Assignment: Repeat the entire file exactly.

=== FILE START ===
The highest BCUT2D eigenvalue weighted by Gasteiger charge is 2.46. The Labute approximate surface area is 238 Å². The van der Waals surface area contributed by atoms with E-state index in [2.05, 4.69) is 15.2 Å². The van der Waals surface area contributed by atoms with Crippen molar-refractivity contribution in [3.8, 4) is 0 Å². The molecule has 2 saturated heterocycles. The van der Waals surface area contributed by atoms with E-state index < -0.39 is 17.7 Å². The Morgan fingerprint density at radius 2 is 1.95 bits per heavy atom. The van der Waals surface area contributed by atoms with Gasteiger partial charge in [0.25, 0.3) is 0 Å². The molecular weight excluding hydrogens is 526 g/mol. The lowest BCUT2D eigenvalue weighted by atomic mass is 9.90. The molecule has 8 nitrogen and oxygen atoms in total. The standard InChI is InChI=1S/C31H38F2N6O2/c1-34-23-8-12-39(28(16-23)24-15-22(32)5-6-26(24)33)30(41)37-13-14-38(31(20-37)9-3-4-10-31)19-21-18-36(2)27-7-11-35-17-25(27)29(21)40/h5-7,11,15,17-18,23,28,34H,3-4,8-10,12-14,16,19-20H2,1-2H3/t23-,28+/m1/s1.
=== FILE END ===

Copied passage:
The highest BCUT2D eigenvalue weighted by Gasteiger charge is 2.46. The Labute approximate surface area is 238 Å². The van der Waals surface area contributed by atoms with E-state index in [2.05, 4.69) is 15.2 Å². The van der Waals surface area contributed by atoms with Crippen molar-refractivity contribution in [3.8, 4) is 0 Å². The molecule has 2 saturated heterocycles. The van der Waals surface area contributed by atoms with E-state index < -0.39 is 17.7 Å². The Morgan fingerprint density at radius 2 is 1.95 bits per heavy atom. The van der Waals surface area contributed by atoms with Gasteiger partial charge in [0.25, 0.3) is 0 Å². The molecular weight excluding hydrogens is 526 g/mol. The lowest BCUT2D eigenvalue weighted by atomic mass is 9.90. The molecule has 8 nitrogen and oxygen atoms in total. The standard InChI is InChI=1S/C31H38F2N6O2/c1-34-23-8-12-39(28(16-23)24-15-22(32)5-6-26(24)33)30(41)37-13-14-38(31(20-37)9-3-4-10-31)19-21-18-36(2)27-7-11-35-17-25(27)29(21)40/h5-7,11,15,17-18,23,28,34H,3-4,8-10,12-14,16,19-20H2,1-2H3/t23-,28+/m1/s1.